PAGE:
What is Bill Of Particulars?

Legal Definition
In law, a bill of particulars is a detailed, formal, written statement of charges or claims by a plaintiff or the prosecutor given upon the defendant's formal request to the court for more detailed information. A bill of particulars may be used in either criminal defense or in civil litigation.

In criminal law, defense attorneys may file a motion requesting a bill of particulars from prosecuting attorneys. However, prosecuting attorneys cannot request the same of the defense. This request may be part of an omnibus motion, motion in limine, or similar motion.

In a civil action such as a tort or breach of contract case, either attorney or party can request it. It is rarely used in American small claims cases. It is not entirely clear whether this can be done in practice in Britain on the Allocation questionnaire. An insufficient response to a request for a bill of particulars may be grounds for dismissal of the claim, or other sanctions against the responding party. In civil cases, a bill of particulars is a pleading, which "amplifies" the complaint, but can also act as a discovery device or tool.

The bill of particulars was abolished in nearly all U.S. court systems in the 1940s and 1950s due to the widespread recognition that much of the information requested could be obtained more efficiently through the discovery process. Today, only a minority of U.S. states, like New York, Illinois, California (CCP 454), and Virginia, use the bill of particulars, and even there motions for a bill of particulars may be disfavored or disused.

In Illinois, for instance, it is more common for defendants to file a motion to dismiss under the Illinois Code of Civil Procedure § 2-615, claiming the pleaded facts to be insufficient to support the causes of action alleged. It has been observed, however, that the motion for a bill of particulars may have strategic advantages over a § 2-615 motion, because the latter, even where successful, usually results in the plaintiff being given an opportunity to refile. A bill of particulars, however, once submitted, confines the pleader to any causes of action or defenses in the bill.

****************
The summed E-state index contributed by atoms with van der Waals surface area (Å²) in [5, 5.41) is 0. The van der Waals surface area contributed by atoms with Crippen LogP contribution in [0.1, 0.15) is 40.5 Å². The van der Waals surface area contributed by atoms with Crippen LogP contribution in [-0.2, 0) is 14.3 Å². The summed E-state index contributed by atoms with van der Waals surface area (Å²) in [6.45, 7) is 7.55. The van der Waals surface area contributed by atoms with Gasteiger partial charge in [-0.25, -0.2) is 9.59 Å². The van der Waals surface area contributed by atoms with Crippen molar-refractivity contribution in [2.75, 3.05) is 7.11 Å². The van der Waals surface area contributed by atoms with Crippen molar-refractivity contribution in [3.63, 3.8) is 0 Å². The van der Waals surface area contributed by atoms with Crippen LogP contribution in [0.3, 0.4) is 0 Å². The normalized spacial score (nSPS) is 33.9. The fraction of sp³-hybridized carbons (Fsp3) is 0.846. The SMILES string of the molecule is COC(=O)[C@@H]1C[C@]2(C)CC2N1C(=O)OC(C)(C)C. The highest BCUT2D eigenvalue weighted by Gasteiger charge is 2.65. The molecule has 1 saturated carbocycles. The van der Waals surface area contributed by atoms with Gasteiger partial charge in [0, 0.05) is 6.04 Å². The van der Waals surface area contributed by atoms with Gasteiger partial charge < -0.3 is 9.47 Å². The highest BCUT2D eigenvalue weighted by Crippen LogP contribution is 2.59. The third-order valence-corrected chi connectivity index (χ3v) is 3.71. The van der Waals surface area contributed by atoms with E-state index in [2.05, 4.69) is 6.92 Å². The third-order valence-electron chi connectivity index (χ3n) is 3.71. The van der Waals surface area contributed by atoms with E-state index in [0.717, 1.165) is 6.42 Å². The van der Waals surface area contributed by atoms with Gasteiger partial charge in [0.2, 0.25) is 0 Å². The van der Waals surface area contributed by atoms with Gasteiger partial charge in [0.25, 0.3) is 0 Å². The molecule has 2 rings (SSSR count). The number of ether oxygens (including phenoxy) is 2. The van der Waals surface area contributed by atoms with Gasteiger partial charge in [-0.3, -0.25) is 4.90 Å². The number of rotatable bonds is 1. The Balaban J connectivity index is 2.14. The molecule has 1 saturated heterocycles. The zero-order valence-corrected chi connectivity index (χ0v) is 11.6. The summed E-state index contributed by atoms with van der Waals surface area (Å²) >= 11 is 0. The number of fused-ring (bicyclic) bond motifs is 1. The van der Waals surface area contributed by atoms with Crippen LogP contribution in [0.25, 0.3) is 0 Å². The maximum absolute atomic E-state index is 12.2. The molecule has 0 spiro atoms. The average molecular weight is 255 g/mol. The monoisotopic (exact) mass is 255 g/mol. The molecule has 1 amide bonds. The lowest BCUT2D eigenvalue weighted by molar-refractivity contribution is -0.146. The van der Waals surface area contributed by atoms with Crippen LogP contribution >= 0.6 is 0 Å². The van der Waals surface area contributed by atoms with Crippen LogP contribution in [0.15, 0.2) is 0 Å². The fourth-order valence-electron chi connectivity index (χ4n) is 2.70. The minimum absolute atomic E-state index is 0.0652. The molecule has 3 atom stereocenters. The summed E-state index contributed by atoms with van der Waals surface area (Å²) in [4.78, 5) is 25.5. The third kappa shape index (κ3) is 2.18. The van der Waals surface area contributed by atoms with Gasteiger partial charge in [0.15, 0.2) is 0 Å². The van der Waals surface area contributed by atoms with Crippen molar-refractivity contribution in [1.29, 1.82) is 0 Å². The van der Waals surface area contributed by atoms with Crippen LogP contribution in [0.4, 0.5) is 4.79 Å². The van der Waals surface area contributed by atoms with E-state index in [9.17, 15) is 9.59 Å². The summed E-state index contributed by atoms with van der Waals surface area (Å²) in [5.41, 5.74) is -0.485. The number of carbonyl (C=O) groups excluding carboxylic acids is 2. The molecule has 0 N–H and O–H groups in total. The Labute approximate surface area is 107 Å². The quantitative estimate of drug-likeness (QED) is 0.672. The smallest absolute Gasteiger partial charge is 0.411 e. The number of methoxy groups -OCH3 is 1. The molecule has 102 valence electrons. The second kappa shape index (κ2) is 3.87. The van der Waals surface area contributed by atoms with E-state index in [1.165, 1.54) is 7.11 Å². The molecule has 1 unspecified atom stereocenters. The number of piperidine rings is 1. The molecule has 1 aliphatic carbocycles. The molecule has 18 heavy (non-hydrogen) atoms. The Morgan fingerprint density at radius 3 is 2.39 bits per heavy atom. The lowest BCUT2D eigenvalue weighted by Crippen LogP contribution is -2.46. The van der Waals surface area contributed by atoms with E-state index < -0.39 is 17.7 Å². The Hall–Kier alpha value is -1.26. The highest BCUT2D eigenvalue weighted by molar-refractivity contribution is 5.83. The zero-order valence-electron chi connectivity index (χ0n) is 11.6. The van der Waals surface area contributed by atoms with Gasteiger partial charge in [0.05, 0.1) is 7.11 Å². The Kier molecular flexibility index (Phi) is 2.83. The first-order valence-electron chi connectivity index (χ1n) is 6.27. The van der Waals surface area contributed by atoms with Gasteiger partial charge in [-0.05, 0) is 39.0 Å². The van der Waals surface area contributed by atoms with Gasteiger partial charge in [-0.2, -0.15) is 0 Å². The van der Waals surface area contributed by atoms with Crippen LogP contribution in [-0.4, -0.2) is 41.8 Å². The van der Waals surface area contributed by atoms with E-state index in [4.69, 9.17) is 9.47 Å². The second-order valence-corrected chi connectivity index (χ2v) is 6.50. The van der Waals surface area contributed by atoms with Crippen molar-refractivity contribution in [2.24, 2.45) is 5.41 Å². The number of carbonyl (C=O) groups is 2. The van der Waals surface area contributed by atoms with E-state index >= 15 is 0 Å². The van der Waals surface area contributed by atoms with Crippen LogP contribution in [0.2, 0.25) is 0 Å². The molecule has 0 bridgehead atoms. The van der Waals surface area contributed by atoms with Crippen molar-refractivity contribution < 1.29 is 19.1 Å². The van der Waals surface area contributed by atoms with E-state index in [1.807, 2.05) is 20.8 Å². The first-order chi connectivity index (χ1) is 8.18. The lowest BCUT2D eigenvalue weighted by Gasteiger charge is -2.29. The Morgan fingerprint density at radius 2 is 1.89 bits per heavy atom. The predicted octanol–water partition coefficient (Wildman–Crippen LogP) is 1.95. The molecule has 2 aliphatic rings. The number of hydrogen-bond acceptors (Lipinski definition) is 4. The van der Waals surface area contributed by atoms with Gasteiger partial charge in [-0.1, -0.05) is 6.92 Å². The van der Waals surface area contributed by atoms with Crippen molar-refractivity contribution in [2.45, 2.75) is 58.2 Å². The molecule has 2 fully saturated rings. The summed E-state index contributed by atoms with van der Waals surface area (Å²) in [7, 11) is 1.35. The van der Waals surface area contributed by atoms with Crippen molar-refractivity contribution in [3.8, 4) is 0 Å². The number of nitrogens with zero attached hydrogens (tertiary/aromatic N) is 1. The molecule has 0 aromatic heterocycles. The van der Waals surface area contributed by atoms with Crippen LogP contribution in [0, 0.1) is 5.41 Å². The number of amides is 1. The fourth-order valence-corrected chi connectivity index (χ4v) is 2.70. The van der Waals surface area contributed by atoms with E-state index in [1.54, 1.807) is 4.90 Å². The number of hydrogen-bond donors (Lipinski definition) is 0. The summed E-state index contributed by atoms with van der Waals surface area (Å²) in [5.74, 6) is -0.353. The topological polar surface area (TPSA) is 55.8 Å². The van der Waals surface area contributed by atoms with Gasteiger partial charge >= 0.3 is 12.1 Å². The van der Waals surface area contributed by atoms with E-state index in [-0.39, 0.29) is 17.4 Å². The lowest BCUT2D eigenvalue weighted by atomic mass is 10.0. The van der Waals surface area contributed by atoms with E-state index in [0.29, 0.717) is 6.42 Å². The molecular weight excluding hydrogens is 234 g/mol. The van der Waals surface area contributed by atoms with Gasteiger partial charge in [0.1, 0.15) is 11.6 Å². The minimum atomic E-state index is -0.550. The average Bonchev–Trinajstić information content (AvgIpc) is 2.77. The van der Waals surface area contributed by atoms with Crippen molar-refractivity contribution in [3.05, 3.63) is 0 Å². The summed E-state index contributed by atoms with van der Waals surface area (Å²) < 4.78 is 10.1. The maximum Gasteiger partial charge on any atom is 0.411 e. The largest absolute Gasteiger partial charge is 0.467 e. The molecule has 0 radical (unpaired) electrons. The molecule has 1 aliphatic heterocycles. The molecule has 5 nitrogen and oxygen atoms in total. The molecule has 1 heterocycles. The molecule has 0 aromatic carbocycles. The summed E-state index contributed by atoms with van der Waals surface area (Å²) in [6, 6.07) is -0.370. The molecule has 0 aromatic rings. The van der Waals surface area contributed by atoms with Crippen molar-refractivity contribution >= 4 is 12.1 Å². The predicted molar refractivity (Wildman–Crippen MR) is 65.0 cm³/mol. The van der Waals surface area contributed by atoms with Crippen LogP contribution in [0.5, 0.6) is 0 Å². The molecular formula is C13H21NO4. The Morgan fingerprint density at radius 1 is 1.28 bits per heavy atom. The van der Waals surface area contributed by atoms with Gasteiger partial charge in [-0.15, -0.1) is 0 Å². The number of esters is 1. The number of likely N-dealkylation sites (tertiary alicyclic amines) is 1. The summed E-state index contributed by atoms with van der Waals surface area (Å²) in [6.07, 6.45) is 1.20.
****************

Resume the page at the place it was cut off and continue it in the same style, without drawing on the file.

The closest modern equivalent, though rarely used, is the motion for a more definite statement.
-- Wikipedia
Legal Definition
A written itemization of claims in a lawsuit that the defendant may demand of the plaintiff in some situations in order to clarify the details of the claims.
Legal Definition
Practice. A detailed informal statement of a plaintiff is cause of action, or of the defendants's set-off.

2. In all actions in which the plaintiff declares generally, without specifying his cause of action, a judge upon application will order him to give the defendant a bill of the particulars, and in the meantime stay, proceedings. 3 John. R. 248. And when the defendant gives notice or pleads a set-off, he will be required to give a bill of the particulars of his set-off, on failure of which he will be precluded from giving any evidence in support of it at the trial. The object in both cases is to prevent surprise and procure a fair trial. 1 Phil. Ev. 152; 3 Stark Ev. 1055. The bill of particulars is an account of the items of the demand, and states in what manner they arose. Mete. & Perk. Dig. h. t. For forms, see Lee's Dict. of Pr., Particulars of demand.
-- Bouviers Law Dictionary
Legal Definition
In practice. A written statement or specification of the particulars of the demand for which an action at law is brought, or of a defendant's set-off against such demand, (including dates, sums, and items in detail,) furnished by one of the parties to the other, either voluntarily or in compliance with a judge's order for that purpose. 1 Tidd, Pr. 596-600; 2 Auhb. Pr. 221; Ferguson v. Ashbell, 53 Tex. 250; Baldwin v. Gregg, 13 Mete. (Mass.) 255. 14. In English law, a draft of a patent for a charter, commission, dignity, office, or appointment. Such a bill is drawn up in the attorney general's patent bili office, is submitted by a secretary ot state for the King's signature, when it is called the "King's bill," and is then countersigned by the secretary of state and sealed by the privy seal, and then the patent is prepared and sealed. Sweet.
-- Black's Law Dictionary
Legal Definition
An itemized statement of accounts or matters set forth generally in a pleading. See 12 Misc. Rep. 457, 34 N. Y. Supp. 255.
-- Ballentine's Law Dictionary